Wednesday, May 20, 2015

A Hope and a Future.

Stage 4.
Breast cancer
Lung cancer
Rectal cancer
Prostate cancer
Brain cancer

Makes you want to stop reading, doesn't it? So depressing. Hopeless. Edge of death.

There are six black recliners on one side of the room and six on the other - side by side with a small glass top table between. We're close enough for conversation. Close enough to hear each other's business. But then, it doesn't matter. We're all fighting the same battle. We're all comrades on the front lines up against the same foe. We watch each other's back. Care about each other's outcome, test results, setbacks and victories.
Some of us have been together from the beginning of the 3 week cycle. Others, we say good-bye to after only a few days. Some will say farewell to us and continue on to fight for another week or two.

Let me share a few of their stories.

Betty started out with lung cancer, which moved into her brain. She went the conventional way. She's undergone different chemos and treatments. All of them made her sick. All of them came with the price of side effects. She's from Wyoming.
Berry, also, started out with lung cancer which moved into his liver and brain. Conventional treatment - side effects. The day after his last radiation, against his doctor's advice, he and his wife hopped a plane so he could begin treatment at Century Wellness on Monday. They came from Massachusetts.

Jerry has prostrate cancer. He also did the conventional treatment. Same story. Sickness and side effects. He still has cancer. An avid golfer, he now has a hard time walking around. He's from Southern Nevada.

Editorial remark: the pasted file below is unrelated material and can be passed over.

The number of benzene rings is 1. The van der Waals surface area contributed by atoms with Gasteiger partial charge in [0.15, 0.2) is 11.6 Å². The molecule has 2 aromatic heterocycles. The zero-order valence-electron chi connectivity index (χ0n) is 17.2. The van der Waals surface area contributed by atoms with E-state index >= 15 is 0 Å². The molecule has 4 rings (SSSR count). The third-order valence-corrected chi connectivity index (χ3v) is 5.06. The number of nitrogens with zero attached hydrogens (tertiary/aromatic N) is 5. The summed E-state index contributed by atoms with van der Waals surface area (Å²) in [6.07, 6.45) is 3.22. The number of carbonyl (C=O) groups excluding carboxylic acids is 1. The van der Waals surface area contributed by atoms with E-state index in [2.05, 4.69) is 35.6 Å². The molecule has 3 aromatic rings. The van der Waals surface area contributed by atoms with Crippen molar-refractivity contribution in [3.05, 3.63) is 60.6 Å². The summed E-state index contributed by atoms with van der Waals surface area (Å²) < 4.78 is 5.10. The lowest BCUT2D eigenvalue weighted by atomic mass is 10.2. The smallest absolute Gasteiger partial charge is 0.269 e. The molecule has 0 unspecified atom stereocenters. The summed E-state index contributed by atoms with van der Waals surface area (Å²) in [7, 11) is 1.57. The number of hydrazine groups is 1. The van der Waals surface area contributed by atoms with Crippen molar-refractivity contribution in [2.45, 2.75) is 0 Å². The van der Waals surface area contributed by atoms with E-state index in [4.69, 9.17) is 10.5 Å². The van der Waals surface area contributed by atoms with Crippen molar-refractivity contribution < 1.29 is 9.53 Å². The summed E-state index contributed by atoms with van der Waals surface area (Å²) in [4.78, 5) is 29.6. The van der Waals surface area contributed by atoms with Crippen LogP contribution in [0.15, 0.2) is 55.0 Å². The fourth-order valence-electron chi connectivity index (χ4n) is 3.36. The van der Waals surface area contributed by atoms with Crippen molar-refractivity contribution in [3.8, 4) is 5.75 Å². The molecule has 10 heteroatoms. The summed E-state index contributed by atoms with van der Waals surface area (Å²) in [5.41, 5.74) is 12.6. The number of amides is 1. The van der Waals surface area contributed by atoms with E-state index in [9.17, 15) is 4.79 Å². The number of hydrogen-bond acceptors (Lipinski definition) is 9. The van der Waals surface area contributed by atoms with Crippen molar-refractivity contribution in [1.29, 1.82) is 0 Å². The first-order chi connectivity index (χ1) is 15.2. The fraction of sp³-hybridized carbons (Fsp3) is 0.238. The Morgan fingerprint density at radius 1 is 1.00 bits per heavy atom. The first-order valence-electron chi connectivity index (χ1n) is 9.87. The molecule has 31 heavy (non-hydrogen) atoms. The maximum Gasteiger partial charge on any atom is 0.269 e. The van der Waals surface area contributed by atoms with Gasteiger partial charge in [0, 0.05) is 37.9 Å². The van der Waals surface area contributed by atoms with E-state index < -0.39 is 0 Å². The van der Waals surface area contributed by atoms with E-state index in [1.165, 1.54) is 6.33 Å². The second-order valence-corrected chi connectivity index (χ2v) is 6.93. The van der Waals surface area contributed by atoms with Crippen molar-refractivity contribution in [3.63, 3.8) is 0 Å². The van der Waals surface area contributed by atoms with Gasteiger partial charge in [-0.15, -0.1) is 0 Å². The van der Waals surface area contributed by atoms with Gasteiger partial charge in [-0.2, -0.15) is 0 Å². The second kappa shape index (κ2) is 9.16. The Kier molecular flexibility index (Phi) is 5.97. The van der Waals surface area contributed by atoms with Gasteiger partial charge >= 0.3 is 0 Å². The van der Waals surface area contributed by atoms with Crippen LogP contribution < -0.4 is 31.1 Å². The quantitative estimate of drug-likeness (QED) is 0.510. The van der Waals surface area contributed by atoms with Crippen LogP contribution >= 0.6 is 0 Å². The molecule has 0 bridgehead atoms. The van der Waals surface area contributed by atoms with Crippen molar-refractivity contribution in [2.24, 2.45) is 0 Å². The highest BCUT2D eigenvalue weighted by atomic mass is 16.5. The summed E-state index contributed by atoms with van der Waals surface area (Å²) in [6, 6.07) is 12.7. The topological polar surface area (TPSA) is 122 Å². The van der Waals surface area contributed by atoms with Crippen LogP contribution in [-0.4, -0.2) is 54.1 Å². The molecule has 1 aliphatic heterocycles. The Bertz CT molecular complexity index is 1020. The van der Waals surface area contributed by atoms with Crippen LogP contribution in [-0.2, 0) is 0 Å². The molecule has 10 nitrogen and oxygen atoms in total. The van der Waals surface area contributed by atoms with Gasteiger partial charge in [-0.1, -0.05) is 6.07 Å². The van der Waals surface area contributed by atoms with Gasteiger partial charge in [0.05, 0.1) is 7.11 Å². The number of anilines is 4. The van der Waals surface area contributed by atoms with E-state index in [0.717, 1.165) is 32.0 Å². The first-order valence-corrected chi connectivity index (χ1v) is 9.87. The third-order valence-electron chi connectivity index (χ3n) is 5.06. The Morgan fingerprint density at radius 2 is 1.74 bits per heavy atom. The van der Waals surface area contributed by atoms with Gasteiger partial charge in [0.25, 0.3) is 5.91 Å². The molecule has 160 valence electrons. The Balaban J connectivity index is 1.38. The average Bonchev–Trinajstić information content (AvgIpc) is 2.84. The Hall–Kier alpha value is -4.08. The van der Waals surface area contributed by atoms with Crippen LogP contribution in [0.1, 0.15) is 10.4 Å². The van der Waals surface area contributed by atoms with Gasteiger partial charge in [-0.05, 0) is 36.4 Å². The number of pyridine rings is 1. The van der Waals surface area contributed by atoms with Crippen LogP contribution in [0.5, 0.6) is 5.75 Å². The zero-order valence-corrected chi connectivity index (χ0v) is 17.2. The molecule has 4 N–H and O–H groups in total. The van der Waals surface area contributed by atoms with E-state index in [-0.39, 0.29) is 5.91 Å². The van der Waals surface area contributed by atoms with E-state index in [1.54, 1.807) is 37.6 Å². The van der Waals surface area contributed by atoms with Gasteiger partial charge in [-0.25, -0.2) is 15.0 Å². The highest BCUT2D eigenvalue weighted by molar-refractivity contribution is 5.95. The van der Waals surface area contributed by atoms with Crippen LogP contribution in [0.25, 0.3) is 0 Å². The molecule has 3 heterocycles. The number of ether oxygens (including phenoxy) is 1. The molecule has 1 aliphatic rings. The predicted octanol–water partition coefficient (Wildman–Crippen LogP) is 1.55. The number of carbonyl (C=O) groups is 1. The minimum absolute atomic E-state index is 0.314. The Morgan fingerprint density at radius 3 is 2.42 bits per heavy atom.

Mel is from California. He's in advanced stage stomach cancer, and has to carry around his stomach feeding tube machine. As all the others, he tried the conventional approach. Same song, different verse. Side effects. Some days are better than others for him. He's determined to kick the disease. Seriously, he should be dead by now, but he's not.

Aaron has rectal cancer - again. After the full round of conventional - chemo, radiation and surgery, he was given the "in remission" title. However, that didn't last. It came back. All within a year. He's from So Cal.

Each person speaks about the living hell they went through with their treatments. Not one of them speaks highly of their journey. They all dealt with doctors who considered any other alternative something only witch doctors dabbled in. They were all categorized, staged, given the dreaded countdown to eternity numbers and sent on to the infusion rooms and radiation rooms.
"This is how we do things. There is no other viable way. No studies to prove any other approach."
And in the immortal words of my dear ol' surgeon, "when are you going to use real medicine?"
But each of my comrade's stories don't end on a sour note.
They've all survivors. Not of their cancer. No, they are survivors of conventional methods that did not work, or caused more issues.
Each one of them walk in to the center every morning with hope and a future. They all look pretty good. Sure, there are red light and green light days. A little nausea; looking forward to an afternoon nap. Let's face it, we're still doing chemo - albeit in small doses. But the chemo is sandwiched between layers of nutrients, vitamins, minerals which repair and protect the healthy cells. Our bodies are fortified with life and energy to fight the good fight.
And along with that - something that I feel is the yummy sauce which holds the fixins' in place - we are given hope, encouragement, laughter, joy, peace, kindness...
We're told every day by the staff, whether in word or deed that we're important and cared for. They are on our sides. They want us to thrive - not because that's what pays their bills, but because they see on a regular basis the results of love and compassion and G~d given tools to repair and restore our bodies.
Combining science, nature, hope and prayer in the treatment of cancer.
Yes, this about sums it up.
(I've changed names to protect privacy)

Next - Graduation Day


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